Posts Tagged ‘herbs’

Herb Butter

Fresh herbs for making herb butter.

Herb butter is a handy condiment to have on hand. It adds a taste of summer to steak, baked or roasted potatoes, pasta, sautéed vegetables, fresh crusty bread…

I make a batch once the herbs in my garden are established and starting to get big. All it takes is a handful of fresh herbs – whatever combination you have or prefer – and half a pound of softened butter.

My food processor doesn’t do well with herbs. I chop them finely first, then put them in the food processor with the butter and several pinches of salt. Blend until well combined. Herb butter keeps well, so I put half the batch in the fridge and the other half in the freezer.

Freshly made herb butter.

Freshly made herb butter.

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Winter Gardening

It’s January. My garden is covered in snow. It seemed strange to me to launch a blog that would also be about gardening in the middle of winter. It doesn’t look like there’s much life out there. And since the City of Ottawa started its green bin composting program, I don’t need to wander out to my compost heap at the back of the garden either. The backyard landscape is only occasionally punctuated by rabbit or squirrel tracks (and David’s Weber barbecue which he’ll fire up regardless of the outside temperature).

Winter garden

Backyard under the snow, with animal tracks

Leave it to the rabbit to find some life though! It dug down to the celery we didn’t pull out at the end of fall, stripped the outer layer of bark off of a young Italian prune tree, and chewed through some honeysuckle vines. Concerned about the tree since I’ve heard of friends losing theirs to rabbit-inflicted damage, I was forced out of the house and into the snow to, hopefully, rescue the tree and the vine by wrapping them in burlap and creating a chicken wire fence around them. I’ll find out in spring if this little bit of TLC made a difference.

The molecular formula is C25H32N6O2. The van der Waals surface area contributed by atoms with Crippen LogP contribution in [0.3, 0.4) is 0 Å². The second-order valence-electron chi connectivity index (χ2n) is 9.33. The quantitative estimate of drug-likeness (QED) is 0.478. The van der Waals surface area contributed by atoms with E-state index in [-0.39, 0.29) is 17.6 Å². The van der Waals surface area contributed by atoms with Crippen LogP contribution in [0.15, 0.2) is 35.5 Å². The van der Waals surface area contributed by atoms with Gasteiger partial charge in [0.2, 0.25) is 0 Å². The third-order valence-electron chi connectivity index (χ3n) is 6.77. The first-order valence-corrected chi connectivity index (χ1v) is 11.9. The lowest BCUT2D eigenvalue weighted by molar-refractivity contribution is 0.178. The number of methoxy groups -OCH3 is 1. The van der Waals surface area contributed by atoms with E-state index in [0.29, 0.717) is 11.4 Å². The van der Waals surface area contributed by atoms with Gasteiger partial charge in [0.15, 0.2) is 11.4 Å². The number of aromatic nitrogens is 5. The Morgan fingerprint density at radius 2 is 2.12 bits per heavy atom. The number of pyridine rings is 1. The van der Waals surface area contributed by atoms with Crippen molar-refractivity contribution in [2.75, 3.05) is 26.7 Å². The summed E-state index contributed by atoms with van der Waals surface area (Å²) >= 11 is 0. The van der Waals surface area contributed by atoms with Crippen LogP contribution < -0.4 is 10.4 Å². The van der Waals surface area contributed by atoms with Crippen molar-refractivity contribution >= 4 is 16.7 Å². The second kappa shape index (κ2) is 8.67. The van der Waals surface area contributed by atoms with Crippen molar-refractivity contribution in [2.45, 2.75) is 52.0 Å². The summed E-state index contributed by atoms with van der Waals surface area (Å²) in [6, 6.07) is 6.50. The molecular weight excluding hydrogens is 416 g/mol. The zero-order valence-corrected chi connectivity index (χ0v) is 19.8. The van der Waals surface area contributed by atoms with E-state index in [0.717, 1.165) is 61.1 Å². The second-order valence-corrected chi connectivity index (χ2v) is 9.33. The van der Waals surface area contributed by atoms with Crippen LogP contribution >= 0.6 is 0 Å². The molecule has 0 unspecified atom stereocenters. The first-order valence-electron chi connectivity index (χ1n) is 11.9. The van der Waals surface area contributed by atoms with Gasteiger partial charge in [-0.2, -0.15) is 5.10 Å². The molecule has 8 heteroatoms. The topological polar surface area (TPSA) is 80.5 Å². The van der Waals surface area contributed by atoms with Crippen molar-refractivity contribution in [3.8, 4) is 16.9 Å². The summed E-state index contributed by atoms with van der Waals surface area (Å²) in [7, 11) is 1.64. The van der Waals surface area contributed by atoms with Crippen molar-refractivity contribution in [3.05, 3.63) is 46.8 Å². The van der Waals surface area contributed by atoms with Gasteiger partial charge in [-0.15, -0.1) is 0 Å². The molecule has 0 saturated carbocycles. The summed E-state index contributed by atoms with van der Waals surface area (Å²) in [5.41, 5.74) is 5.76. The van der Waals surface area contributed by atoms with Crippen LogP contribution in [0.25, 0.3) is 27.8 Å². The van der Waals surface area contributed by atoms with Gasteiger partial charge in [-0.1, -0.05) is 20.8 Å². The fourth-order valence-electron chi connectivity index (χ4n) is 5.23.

So, aside from protecting plants from the urban wildlife, what’s there to do in winter with a snow-covered garden?

I recently got a seed catalogue from William Dam Seeds, where I’d bought some black salsify, golden beet and mache (also known as corn or lambs lettuce) seeds last spring. Browsing the catalogue got me thinking about last year – what grew well (Swiss chard, pole beans, arugula) and what didn’t (fava beans, fennel, kohlrabi) – and what I want to plant in spring. It’s pretty impressive to see the variety of plants I could grow – how about edible soybeans (edamame)?! – and, when I think back to last summer, amazing how much even just a small garden can yield. These days, we’re eating food we preserved and froze when the grass was green and the earth warm.

One of my favourite things to have on hand is frozen herbs. I cut off a huge bunch of flat leaf parsley, wash it, dry it and chop it. Stored in plastic containers, it freezes perfectly and I can take as much as I need to add colour, flavour and vitamins to my cooking in the winter. I also make a mix of chopped oregano, marjoram, thyme and parsley. And basil? I just freeze the whole leaves in a bag and crush them once they’re frozen. Meanwhile, I discovered the thyme is naturally freeze-dried. Just the other day I dug up a couple of sprigs from under the snow next to the house for flavouring a split pea soup. So not only the rabbit gets something out of the garden in the winter!

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